All in all, child support is a delicate balance of figuring out what your child needs to succeed. There are options when it comes to child support, however. What a judge says or what the Texas Family Code says does not enter the picture until it is necessary. Before this, you can negotiate with your co-parent. Where you come out on this is up to you all. However, do not assume that this case goes before a judge. 

Why is child support so difficult to get right?

One way to look at child support is like Goldilocks and The Three Bears. The key is finding just the right amount of child support. Too much child support means that you as the parent who pays feel a pinch too tight in the pocketbook. Pay too little in child support and your co-parent shoulders too heavy of a burden. For many families arriving at just the right amount of child support is not a challenge. However, depending upon the complexity of your life this is a challenge that is not to be understated.

For instance, does your child have a special need that has to be accounted for? In many situations special needs children have steady and predictable monthly costs as far as childcare and things of this nature. In that case, negotiating an appropriate amount of childcare is not a huge issue. Consider these additional costs and build them into the child support assessed in your case. 

However, it’s when your child has a special need that cannot be easily predicted monthly that problems arise. These problems can be outmaneuvered with diligent negotiation. That is not always easy considering your relationship with your co-parent. When you and your co-parent do not see eye to eye on child support then this is a challenge. In that case, working with an experienced family law attorney is a great idea. Removing yourself from these negotiations and allowing an experienced attorney to perform that role is sensible.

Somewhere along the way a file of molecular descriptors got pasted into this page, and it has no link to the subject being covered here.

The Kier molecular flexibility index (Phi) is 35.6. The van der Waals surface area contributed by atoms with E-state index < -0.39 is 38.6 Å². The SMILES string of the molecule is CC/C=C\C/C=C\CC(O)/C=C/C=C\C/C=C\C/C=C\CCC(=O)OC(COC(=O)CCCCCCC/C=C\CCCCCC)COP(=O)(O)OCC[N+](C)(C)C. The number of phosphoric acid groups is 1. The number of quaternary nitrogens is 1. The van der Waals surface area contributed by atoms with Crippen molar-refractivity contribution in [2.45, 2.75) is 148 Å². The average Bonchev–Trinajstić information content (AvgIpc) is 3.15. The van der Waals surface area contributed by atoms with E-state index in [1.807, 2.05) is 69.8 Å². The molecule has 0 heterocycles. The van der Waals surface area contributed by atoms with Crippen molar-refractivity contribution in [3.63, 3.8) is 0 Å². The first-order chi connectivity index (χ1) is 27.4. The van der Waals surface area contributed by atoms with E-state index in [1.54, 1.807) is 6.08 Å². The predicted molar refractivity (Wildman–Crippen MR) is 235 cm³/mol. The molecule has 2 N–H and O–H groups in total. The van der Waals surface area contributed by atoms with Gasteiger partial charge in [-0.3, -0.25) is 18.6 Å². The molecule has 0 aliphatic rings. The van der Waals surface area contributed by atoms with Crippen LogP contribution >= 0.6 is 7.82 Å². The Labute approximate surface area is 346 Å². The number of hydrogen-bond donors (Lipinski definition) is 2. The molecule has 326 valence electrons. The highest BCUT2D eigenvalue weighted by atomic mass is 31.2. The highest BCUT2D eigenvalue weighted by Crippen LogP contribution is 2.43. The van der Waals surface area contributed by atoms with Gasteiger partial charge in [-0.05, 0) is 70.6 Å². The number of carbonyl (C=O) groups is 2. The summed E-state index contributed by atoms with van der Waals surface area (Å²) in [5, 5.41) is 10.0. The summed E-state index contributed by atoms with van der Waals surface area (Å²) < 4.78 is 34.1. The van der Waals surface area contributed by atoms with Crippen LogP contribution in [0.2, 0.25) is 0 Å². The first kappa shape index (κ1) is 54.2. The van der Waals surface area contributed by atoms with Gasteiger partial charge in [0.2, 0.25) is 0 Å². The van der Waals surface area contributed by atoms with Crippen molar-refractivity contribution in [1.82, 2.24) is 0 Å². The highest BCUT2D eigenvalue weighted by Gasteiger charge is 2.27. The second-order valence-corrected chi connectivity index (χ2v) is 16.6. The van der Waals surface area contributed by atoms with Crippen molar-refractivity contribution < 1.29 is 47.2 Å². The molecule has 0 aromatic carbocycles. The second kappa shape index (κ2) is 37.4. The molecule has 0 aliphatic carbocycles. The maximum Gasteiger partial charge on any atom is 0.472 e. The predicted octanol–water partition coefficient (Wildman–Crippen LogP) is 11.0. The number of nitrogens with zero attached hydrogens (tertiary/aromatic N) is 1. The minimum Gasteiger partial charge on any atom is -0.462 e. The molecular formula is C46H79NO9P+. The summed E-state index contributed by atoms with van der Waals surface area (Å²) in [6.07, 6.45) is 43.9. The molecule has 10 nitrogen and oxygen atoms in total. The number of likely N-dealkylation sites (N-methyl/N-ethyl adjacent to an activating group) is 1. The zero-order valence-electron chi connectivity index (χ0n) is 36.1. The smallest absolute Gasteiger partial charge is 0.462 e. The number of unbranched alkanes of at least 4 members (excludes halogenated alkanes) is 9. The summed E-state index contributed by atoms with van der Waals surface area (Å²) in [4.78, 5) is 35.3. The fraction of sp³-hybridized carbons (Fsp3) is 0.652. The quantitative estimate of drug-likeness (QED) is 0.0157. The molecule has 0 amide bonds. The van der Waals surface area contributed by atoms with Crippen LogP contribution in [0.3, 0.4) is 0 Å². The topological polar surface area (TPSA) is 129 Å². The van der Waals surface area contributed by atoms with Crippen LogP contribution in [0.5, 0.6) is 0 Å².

Taking the time to prepare adequately

So many people who negotiate child support do so with inadequate preparation. This means that you or your co-parent do not put in the work to learn as much as is needed for the process. Child support is not something you or your attorney would copy and paste from another case. This does not reflect the best interests of your children. What matters to them is getting the child support right so that there is a limited need to change these orders moving forward.